I do enjoy peeling. I like to use my little paring knife to try to make one long peel. My daughters have tried to convince me to move on to one of those scraping peelers. It’s just not the same feeling of accomplishment to have a pile of a thousand scraps instead of my long and twirly peels.

Chopping onions is also quite fun. I hardly cried at all. Tonight when I make my Thanksgiving stuffing, I’ll chop another onion. It’s good to plan your life around happy moments, to anticipate them as I do the chopping of my next onion. BTW, the chopped onion did not go into the potatoes. I just couldn’t wait to show it to you.

The cooked potatoes were hand-mashed and mixed. The recipe warned against beating them with a mixer because they’d become too gooey. I followed the directions like a good little cook, but next time I’m going for the creamy mashed potato option. Read on and you’ll understand why.

I made this pie in the morning. Mashed potatoes for breakfast. Yum.

The meat cooked slowly in many stages in my favorite pan. This pan and I go back more than 30 years. In fact, I’ve probably cooked more than 6000 (>30 x 365 / 2) dinners in this pan. Twice during the cooking process, I thought “That’s it. I ruined my pan. I’ll never get this dried goop off.” But then the magician recipe writers saved the day. At one point the directions told me to add red wine. It acted like a perfect solvent and swiped the bottom of the pan to shiny silver (and made a sauce or gravy). And right at the end, I had to add a bit of A1 sauce. I wondered why it had to be added at the very end. The bottom of the pan had once again looked hopeless, but the A1 wiped it clean. Amazing. I have used a bit of water in the past to moisten dried out concoctions. From now on, it’ll be wine and A1.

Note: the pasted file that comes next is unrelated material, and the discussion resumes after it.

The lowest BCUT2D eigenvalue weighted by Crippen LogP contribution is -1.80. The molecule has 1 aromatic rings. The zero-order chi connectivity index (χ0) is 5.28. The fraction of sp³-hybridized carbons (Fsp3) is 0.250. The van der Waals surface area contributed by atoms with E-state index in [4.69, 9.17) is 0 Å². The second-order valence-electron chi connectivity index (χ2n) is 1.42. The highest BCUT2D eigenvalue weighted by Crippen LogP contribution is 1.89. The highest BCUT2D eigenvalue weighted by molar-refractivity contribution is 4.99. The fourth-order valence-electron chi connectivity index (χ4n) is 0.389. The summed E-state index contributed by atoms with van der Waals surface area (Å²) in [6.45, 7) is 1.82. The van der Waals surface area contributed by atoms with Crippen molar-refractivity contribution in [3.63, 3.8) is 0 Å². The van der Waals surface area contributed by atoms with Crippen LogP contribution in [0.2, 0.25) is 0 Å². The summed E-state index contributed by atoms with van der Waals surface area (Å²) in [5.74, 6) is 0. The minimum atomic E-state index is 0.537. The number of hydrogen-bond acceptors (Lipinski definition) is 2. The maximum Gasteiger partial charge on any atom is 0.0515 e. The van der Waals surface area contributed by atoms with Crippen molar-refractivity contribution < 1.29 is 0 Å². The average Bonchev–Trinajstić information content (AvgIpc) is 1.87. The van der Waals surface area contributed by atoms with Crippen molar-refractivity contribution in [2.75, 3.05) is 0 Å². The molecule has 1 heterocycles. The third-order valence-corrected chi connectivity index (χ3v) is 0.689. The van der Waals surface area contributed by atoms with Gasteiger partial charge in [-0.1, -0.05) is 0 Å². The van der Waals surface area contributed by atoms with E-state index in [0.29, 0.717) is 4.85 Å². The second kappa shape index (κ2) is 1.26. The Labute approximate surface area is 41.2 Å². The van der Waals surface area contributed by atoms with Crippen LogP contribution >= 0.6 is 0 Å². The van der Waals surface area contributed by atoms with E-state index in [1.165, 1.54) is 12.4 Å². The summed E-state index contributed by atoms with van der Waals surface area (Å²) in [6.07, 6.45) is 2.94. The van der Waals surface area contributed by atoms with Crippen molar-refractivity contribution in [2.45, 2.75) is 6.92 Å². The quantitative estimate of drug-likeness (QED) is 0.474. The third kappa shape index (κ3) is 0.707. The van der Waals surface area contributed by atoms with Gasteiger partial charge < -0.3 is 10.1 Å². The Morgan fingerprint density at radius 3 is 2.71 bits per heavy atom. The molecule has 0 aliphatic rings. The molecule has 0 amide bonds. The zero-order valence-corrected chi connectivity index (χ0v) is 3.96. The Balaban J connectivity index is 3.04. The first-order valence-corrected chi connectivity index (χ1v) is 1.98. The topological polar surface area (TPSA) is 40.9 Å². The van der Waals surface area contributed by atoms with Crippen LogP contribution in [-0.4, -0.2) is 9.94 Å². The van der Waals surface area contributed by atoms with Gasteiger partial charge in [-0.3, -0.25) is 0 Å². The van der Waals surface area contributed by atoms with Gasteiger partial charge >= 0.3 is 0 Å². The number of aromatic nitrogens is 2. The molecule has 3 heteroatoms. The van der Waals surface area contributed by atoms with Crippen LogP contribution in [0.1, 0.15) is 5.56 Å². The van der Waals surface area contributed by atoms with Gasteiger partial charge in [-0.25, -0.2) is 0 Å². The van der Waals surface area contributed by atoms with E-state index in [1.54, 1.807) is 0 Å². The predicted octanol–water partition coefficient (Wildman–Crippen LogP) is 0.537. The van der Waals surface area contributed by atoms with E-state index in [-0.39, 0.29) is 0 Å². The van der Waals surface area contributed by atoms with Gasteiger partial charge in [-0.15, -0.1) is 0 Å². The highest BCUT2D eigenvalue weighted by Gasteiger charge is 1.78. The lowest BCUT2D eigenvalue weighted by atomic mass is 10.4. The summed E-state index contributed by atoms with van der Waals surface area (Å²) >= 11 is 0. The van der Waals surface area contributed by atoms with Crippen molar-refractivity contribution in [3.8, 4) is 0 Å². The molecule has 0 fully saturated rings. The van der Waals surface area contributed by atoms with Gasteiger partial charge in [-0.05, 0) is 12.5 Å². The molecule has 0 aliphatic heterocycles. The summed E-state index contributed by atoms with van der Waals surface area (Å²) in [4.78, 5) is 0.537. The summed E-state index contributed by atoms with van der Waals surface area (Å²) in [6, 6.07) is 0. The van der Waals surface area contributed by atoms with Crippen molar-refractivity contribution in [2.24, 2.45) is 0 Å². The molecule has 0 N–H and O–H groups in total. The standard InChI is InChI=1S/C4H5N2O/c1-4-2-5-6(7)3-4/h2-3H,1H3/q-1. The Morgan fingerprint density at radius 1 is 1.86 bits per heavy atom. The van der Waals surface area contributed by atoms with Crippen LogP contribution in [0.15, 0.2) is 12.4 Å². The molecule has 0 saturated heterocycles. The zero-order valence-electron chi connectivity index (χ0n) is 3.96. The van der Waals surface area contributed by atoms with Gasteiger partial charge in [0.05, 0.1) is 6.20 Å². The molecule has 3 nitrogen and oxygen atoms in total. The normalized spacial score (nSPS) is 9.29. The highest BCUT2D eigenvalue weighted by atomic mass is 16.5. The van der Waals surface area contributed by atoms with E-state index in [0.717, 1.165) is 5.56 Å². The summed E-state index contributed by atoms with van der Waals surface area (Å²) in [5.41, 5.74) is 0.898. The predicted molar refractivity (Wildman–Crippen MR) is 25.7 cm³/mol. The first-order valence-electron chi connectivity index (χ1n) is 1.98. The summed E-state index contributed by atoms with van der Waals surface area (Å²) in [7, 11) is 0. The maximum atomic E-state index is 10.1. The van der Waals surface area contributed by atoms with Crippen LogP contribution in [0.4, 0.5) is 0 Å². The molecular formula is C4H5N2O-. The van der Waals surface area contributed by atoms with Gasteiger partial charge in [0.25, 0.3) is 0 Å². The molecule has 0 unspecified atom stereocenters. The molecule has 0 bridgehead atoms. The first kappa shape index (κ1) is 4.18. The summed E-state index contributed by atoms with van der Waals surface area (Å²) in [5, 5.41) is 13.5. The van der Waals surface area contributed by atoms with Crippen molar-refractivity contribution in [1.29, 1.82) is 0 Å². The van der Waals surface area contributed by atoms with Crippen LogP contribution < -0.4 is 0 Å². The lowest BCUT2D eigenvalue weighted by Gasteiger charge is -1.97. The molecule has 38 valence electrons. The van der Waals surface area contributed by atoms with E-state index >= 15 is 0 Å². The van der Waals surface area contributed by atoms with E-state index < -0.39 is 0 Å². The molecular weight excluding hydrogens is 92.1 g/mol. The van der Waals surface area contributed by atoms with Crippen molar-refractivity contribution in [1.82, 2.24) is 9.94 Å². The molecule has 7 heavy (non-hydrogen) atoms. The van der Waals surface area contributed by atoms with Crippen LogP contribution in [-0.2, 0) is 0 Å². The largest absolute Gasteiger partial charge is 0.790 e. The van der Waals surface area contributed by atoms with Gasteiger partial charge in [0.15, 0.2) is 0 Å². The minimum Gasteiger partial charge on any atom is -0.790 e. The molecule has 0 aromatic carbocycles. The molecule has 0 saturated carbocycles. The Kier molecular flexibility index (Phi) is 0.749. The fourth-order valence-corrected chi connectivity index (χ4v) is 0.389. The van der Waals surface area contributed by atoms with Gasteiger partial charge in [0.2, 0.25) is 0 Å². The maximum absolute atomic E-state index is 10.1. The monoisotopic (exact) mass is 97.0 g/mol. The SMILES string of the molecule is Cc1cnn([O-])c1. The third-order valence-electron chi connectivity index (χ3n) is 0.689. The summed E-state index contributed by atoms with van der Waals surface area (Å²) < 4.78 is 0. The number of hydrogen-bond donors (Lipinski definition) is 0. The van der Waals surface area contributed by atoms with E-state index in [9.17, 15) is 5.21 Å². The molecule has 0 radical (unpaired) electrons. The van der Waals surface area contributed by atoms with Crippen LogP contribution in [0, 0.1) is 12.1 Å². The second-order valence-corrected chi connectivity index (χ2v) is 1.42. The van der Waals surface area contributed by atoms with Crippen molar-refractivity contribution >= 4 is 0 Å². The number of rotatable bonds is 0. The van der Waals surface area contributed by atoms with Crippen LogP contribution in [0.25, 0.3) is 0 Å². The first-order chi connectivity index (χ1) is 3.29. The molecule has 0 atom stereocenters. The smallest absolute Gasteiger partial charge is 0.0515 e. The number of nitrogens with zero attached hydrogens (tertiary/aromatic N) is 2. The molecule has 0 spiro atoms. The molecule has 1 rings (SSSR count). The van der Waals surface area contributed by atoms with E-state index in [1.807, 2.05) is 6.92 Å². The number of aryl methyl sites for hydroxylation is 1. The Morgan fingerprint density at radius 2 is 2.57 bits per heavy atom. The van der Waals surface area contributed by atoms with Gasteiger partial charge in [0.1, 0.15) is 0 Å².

The meat layer went into the lightly greased dish first.

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The potatoes were piped on top. I spent some brain waves choosing the frosting tip. I used the one in the middle. I also used my paring knife a couple dozen times during the potato piping to unclog chunks of potato lumps from the tip. So, yeah, next time I’m whipping those mashed potatoes with the electric beater.

A delicious savory pie. She surprised me with her beauty and deliciousness.

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Pies 18.0 and 19.0 will commence today in my sunny kitchen, concurrently. Don’t worry. I can juggle.